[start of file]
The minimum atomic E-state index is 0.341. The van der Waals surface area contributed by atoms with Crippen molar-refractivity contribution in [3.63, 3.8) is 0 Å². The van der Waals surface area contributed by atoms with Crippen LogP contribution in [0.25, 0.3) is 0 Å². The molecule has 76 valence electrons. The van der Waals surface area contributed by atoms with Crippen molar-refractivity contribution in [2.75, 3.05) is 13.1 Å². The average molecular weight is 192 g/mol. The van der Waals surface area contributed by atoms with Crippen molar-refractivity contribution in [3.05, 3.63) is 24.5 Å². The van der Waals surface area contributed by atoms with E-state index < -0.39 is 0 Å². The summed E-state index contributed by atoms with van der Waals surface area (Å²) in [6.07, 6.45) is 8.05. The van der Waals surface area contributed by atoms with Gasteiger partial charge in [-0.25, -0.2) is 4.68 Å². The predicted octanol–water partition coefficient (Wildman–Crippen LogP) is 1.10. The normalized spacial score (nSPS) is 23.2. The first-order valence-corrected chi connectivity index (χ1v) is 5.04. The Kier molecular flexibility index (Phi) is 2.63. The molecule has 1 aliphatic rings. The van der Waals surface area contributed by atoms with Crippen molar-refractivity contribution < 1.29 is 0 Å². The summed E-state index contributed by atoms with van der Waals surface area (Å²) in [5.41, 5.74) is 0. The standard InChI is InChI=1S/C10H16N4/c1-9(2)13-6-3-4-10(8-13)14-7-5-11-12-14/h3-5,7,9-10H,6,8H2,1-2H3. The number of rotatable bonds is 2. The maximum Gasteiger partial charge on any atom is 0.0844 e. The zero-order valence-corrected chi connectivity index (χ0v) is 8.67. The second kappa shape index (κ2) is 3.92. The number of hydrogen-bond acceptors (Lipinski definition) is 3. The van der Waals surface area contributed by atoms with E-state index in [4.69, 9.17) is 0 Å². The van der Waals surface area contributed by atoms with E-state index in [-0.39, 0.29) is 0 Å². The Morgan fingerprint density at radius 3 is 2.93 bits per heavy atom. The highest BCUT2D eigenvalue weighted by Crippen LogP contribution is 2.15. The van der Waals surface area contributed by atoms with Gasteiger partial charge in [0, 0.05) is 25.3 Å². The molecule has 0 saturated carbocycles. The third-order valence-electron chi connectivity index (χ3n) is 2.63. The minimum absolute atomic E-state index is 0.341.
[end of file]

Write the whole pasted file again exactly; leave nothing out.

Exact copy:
The minimum atomic E-state index is 0.341. The van der Waals surface area contributed by atoms with Crippen molar-refractivity contribution in [3.63, 3.8) is 0 Å². The van der Waals surface area contributed by atoms with Crippen LogP contribution in [0.25, 0.3) is 0 Å². The molecule has 76 valence electrons. The van der Waals surface area contributed by atoms with Crippen molar-refractivity contribution in [2.75, 3.05) is 13.1 Å². The average molecular weight is 192 g/mol. The van der Waals surface area contributed by atoms with Crippen molar-refractivity contribution in [3.05, 3.63) is 24.5 Å². The van der Waals surface area contributed by atoms with E-state index < -0.39 is 0 Å². The summed E-state index contributed by atoms with van der Waals surface area (Å²) in [6.07, 6.45) is 8.05. The van der Waals surface area contributed by atoms with Gasteiger partial charge in [-0.25, -0.2) is 4.68 Å². The predicted octanol–water partition coefficient (Wildman–Crippen LogP) is 1.10. The normalized spacial score (nSPS) is 23.2. The first-order valence-corrected chi connectivity index (χ1v) is 5.04. The Kier molecular flexibility index (Phi) is 2.63. The molecule has 1 aliphatic rings. The van der Waals surface area contributed by atoms with Crippen molar-refractivity contribution < 1.29 is 0 Å². The summed E-state index contributed by atoms with van der Waals surface area (Å²) in [5.41, 5.74) is 0. The standard InChI is InChI=1S/C10H16N4/c1-9(2)13-6-3-4-10(8-13)14-7-5-11-12-14/h3-5,7,9-10H,6,8H2,1-2H3. The number of rotatable bonds is 2. The maximum Gasteiger partial charge on any atom is 0.0844 e. The zero-order valence-corrected chi connectivity index (χ0v) is 8.67. The second kappa shape index (κ2) is 3.92. The number of hydrogen-bond acceptors (Lipinski definition) is 3. The van der Waals surface area contributed by atoms with E-state index in [4.69, 9.17) is 0 Å². The van der Waals surface area contributed by atoms with E-state index in [-0.39, 0.29) is 0 Å². The Morgan fingerprint density at radius 3 is 2.93 bits per heavy atom. The highest BCUT2D eigenvalue weighted by Crippen LogP contribution is 2.15. The van der Waals surface area contributed by atoms with Gasteiger partial charge in [0, 0.05) is 25.3 Å². The molecule has 0 saturated carbocycles. The third-order valence-electron chi connectivity index (χ3n) is 2.63. The minimum absolute atomic E-state index is 0.341.